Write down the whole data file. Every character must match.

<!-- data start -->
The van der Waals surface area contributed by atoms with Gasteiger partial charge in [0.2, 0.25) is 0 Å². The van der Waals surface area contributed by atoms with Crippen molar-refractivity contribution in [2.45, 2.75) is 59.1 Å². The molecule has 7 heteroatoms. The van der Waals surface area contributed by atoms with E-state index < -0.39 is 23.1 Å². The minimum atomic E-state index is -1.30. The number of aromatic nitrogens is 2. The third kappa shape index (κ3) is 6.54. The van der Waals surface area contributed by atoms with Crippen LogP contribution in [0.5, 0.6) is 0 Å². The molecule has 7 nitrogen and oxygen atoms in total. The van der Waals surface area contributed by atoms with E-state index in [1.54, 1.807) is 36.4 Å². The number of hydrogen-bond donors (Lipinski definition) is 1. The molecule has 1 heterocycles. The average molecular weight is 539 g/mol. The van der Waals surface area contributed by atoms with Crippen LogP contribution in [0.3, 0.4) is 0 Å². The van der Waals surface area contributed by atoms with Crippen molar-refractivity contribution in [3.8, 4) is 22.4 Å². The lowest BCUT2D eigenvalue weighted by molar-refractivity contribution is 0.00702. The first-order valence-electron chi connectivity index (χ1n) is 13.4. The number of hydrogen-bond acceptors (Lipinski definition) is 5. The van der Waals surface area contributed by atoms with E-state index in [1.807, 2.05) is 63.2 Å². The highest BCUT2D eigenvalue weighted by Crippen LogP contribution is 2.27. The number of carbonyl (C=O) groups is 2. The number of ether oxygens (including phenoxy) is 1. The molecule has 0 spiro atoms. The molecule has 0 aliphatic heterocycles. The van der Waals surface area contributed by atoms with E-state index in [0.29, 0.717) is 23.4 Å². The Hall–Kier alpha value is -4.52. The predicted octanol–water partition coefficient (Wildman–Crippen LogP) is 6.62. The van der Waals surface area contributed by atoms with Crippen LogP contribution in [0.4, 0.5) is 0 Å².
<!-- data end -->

The van der Waals surface area contributed by atoms with Gasteiger partial charge in [0.2, 0.25) is 0 Å². The van der Waals surface area contributed by atoms with Crippen molar-refractivity contribution in [2.45, 2.75) is 59.1 Å². The molecule has 7 heteroatoms. The van der Waals surface area contributed by atoms with E-state index < -0.39 is 23.1 Å². The minimum atomic E-state index is -1.30. The number of aromatic nitrogens is 2. The third kappa shape index (κ3) is 6.54. The van der Waals surface area contributed by atoms with Crippen LogP contribution in [0.5, 0.6) is 0 Å². The molecule has 7 nitrogen and oxygen atoms in total. The van der Waals surface area contributed by atoms with E-state index in [1.54, 1.807) is 36.4 Å². The number of hydrogen-bond donors (Lipinski definition) is 1. The molecule has 1 heterocycles. The average molecular weight is 539 g/mol. The van der Waals surface area contributed by atoms with Crippen LogP contribution in [0.3, 0.4) is 0 Å². The van der Waals surface area contributed by atoms with Crippen molar-refractivity contribution in [3.8, 4) is 22.4 Å². The lowest BCUT2D eigenvalue weighted by molar-refractivity contribution is 0.00702. The first-order valence-electron chi connectivity index (χ1n) is 13.4. The number of hydrogen-bond acceptors (Lipinski definition) is 5. The van der Waals surface area contributed by atoms with E-state index in [1.807, 2.05) is 63.2 Å². The highest BCUT2D eigenvalue weighted by Crippen LogP contribution is 2.27. The number of carbonyl (C=O) groups is 2. The number of ether oxygens (including phenoxy) is 1. The molecule has 0 spiro atoms. The molecule has 0 aliphatic heterocycles. The van der Waals surface area contributed by atoms with E-state index in [0.29, 0.717) is 23.4 Å². The Hall–Kier alpha value is -4.52. The predicted octanol–water partition coefficient (Wildman–Crippen LogP) is 6.62. The van der Waals surface area contributed by atoms with Crippen LogP contribution in [0.4, 0.5) is 0 Å².